I once was alive apart from Torah, but when the commandment came sin came to life and I died. (7:9-10)
I don't even choose my own actions, because instead of doing what I want to do I do what I hate. … although I want to do what's right I'm unable to do it, for instead of doing the good that I want to do, I do the evil thing that I don't want to do. (7:15-19)
“sin,” “the old man,” “the sinful body,” “the body of this death,” “the sinful passion aroused by the Torah,” “the mind of the flesh,” these are all “so many picturesque and paraphrastic names for the yetzer ha-ra. It is a likely conjecture of his [of Williams] also that φρονημα της σαρκος almost amounts to a literal translation of the yetzer ha-ra.
οἱ γαρ κατα σαρκα οντες τα της σαρκος φρονουσιν, οἱ δε κατα πνευμα τα του πνευματος. το γαρ φρονημα της σαρκος θανατος, το δε φρονημα του πνευματος ζωη και ειρηνη. διοτι το φρονημα της σαρκος εχθρα εις θεον, τω γαρ νομω του θεου ουχ ὑποτασσεται, ουδε γαρ δυναται, οἱ δε εν σαρκι οντες θεω αρεσαι ου δυνανται.
For those who are [living] according to the flesh think the thoughts of the flesh, while those who are [living] according to the Spirit [think] the thoughts of the Spirit. For the mentality of the flesh [yetzer ha-ra] is death, while the mentality of the Spirit [yetzer ha-tov] is life and peace. Therefore, the mentality of the flesh [yetzer ha-ra] is in enmity with God, for it doesn't obey God's Torah, nor can it, while those who are [living] in flesh cannot be pleasing to God. (8:5-8)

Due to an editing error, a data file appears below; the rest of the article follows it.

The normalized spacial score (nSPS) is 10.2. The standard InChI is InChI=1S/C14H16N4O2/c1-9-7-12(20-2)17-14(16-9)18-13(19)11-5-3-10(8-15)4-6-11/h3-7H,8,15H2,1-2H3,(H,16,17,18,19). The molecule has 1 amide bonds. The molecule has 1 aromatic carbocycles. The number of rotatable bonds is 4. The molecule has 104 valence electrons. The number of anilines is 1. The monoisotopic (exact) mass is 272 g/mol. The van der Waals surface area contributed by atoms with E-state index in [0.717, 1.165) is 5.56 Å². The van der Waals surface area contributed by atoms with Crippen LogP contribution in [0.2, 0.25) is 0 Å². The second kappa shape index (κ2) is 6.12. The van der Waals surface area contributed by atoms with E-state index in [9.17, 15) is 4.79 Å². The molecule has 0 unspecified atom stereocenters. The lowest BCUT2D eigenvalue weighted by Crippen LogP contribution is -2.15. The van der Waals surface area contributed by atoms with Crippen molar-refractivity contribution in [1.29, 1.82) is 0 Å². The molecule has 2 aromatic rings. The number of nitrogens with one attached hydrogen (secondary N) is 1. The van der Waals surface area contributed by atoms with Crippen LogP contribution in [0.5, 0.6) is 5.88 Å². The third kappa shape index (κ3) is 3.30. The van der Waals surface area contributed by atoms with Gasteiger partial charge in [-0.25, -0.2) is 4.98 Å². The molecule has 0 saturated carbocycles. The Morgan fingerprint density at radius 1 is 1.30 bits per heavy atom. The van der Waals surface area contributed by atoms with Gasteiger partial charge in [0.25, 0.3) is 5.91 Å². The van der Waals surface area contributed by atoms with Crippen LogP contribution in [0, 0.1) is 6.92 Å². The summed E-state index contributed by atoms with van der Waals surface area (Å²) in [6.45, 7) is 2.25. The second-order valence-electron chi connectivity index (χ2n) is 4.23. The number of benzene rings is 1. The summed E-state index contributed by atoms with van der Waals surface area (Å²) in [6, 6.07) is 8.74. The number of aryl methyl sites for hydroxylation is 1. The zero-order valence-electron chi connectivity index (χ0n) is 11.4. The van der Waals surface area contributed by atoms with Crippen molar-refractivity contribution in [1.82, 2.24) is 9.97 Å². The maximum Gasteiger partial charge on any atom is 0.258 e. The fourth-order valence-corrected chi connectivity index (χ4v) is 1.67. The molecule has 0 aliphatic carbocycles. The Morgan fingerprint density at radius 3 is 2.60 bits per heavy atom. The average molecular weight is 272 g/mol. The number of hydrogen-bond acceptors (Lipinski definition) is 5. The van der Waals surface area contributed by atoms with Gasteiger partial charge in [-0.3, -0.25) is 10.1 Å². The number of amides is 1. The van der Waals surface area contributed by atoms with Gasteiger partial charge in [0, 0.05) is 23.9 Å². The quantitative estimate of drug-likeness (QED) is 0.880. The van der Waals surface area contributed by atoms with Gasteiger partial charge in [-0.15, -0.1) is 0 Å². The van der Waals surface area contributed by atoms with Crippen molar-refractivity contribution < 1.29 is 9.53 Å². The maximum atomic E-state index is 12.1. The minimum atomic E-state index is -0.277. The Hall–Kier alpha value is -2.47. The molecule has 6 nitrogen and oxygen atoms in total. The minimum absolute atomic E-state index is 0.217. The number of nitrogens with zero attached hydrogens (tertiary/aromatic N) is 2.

They knew God and yet they didn't honor Him as God or give Him thanks; instead, their reasoning became foolish and their senseless hearts were darkened. They claimed they were wise but they became foolish, exchanging the glory of God for an image ...
And so God handed them over to the impure desires in their hearts... They exchanged the truth of God for falsehood, they worshipped and did service to creatures instead of to the Creator, Who is blessed forever, amen. This is why God handed them over to dishonorable passions ... And since they refused to acknowledge God, God handed them over to corrupted reasoning ... (1:20-28)
“This is the device of the evil impulse [yetzer ha-ra]: Today it says 'Do this,' tomorrow 'Do that,' till at last it says 'Worship an idol' and the man goes and does it.” According to this, idolatry is the last condition to which the yetzer ha-ra will reduce a man, so that, by implication, where idolatry is all other evils are present. Again another Rabbi said: “He who hearkened to this evil impulse is as if he practised idolatry ...” The thought that idolatry is the root of all evil would easily suggest itself: to fall down to worship Satan would mean submission to the yetzer ha-ra.